Broadway musicals find their inspiration from sources far and wide. Today we see many based off of popular films, but many sources of some great musicals came from books, plays, and even poems. Rarely however do two writers take form the same source material at the same time — both creating their retelling of the same story. This, however, was the case of The Wild Party’s, the two adaptations of the story length poem of the same name.
Back in the year 2000 two up and coming composers Michael John LaChiusa and Andrew Lippa both had their version of The Wild Party open in New York City. The musicals instantly began a debate on chatrooms across the country. People came to aid of both and arguments drawn upon the virtues of one show over the other. Rightly so since both were of two very distinct voices and yet came from the same source material of Joseph Moncure March’s 1928 poem “The Wild Party.” The musicals even share the same opening line from the poem for gosh sakes.
The shows follow a basic storyline similar to the poem about a vaudeville couple that throws the titular wild party. The party descends into a world of sex, drugs, and violence however the two shows present this descent in distinctly different telling’s.
LaChiusa’s version opened on Broadway at the Virginia Theatre on April 13th and ran until June 11th. With a star-studded cast of Toni Collette, Mandy Patinkin, Tonya Pinkins, and Eartha Kitt. The show was one act and earned multiple nominations at the Tony Awards that year including Best Musical, Best Original Score, and Best Performance by both a leading actor and actress. The story was focused on the entire guest list of the party and explored deeper themes of sexuality, racism, and sexism. The music was set to a tone intensely focused on the roaring twenties and stays true to the period. The show almost nineteen years later has received productions all over the world and is a staple of advanced college theatre.
Comparatively the Lippa version was brought to Off-Broadway at the Manhattan Theatre Club and ran for 52 performances through February and March of the same year. The show starred many large names of today as well such as Julia Murney, Brian d’Arcy James, Taye Diggs, Idina Menzel, and Alix Korey. Lippa’s Wild Party was largely believed to be the more conventional of the two interpretations. The show was focused around the central four characters much like its namesake. The show had brassy numbers and ballads for Queenie. This version, much like its counterpart, has seen many reincarnations across the world including a recent staging as the final show of Encores at City Center in New York’s 2015 season.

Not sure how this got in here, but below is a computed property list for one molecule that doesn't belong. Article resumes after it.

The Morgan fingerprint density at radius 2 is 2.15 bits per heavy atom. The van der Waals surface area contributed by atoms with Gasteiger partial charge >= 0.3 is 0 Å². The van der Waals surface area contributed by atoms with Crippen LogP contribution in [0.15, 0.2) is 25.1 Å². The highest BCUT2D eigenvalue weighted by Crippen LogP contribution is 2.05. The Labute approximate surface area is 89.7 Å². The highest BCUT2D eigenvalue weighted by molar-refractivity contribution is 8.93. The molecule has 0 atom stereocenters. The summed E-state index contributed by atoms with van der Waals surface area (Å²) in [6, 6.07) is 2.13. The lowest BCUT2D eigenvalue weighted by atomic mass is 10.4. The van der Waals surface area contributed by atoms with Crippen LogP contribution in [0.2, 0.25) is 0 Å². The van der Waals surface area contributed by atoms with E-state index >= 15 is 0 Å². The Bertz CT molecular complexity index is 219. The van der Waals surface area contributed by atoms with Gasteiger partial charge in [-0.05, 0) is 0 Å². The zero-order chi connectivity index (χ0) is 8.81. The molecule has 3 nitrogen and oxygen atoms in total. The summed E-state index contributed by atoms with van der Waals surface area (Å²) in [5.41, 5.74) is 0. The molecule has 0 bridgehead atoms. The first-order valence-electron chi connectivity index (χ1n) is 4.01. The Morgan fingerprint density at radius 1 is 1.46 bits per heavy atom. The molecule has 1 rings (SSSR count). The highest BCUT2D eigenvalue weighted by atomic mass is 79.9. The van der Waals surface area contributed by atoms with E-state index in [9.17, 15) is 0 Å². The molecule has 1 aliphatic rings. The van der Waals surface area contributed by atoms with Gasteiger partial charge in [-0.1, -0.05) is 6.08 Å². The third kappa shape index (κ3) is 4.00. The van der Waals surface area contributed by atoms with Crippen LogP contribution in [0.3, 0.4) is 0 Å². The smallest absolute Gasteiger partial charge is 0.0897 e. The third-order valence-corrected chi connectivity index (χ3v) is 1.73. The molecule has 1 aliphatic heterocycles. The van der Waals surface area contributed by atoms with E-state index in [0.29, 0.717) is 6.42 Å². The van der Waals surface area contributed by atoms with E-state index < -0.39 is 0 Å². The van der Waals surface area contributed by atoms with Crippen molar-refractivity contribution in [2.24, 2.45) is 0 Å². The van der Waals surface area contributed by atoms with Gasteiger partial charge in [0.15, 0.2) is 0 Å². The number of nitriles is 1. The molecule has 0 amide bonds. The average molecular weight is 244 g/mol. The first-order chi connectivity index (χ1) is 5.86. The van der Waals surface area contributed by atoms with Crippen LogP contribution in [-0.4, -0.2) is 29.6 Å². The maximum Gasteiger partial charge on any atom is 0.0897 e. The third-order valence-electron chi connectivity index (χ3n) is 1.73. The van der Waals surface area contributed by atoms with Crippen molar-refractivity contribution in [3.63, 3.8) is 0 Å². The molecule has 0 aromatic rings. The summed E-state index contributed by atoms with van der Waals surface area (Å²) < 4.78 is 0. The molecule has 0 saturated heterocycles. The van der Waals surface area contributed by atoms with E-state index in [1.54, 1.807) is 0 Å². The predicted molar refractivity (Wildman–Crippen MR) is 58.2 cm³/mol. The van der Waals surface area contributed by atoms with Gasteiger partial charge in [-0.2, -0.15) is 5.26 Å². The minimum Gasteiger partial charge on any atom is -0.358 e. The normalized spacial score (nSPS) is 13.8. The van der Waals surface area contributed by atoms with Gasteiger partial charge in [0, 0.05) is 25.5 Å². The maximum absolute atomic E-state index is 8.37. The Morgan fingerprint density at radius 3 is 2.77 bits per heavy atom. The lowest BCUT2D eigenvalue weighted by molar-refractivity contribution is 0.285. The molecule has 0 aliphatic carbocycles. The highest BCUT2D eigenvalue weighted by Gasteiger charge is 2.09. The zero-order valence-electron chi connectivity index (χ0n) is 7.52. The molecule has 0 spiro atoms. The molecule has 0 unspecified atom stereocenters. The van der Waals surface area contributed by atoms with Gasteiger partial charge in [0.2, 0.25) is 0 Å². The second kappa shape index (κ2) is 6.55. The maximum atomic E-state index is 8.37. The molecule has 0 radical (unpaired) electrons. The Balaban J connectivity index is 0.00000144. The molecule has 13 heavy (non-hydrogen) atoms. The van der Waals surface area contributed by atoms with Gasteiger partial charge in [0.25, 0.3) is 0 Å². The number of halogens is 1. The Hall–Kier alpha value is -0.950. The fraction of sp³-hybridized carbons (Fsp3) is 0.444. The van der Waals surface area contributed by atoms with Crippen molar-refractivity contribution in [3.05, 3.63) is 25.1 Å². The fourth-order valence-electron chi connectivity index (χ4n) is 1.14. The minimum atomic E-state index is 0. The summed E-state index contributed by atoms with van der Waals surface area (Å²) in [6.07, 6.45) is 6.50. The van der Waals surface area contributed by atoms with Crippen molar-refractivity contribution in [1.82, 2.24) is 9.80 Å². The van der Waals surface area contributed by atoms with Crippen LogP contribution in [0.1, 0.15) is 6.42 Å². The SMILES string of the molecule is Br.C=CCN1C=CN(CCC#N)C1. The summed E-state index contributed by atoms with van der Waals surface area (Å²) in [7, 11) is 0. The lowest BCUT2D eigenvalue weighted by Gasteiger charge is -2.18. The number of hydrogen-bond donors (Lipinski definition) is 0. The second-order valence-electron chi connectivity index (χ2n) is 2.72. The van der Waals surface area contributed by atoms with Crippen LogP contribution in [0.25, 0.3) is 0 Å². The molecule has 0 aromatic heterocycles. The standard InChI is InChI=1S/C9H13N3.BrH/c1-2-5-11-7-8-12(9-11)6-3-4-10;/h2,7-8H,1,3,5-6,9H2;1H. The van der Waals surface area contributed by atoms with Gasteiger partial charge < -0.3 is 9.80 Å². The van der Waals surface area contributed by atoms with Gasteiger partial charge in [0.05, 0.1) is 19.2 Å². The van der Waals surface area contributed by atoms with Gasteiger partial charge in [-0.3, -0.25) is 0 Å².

The Wild Party is still a source of debate for many of the theatre community, and even though the two ran for almost the same amount of time, and share a source material they vary in many ways. However, the fact that both shows shared short runs may indicate that the world wasn’t ready for such a party back in the early 2000’s. It’s interesting given the kinds of work that have since graced Broadway with dark themes and boundary pushing ideas much like these shows.
We invite you all to take a listen to the two scores as both have cast recordings, and decide for yourself the versions virtues and merits. Will you enjoy the more conventional Lippa and his beautiful ballads for it’s heroine Queenie, or perhaps the grittier and jazzier LaChiusa will catch your imagination and have you longing for the roaring twenties.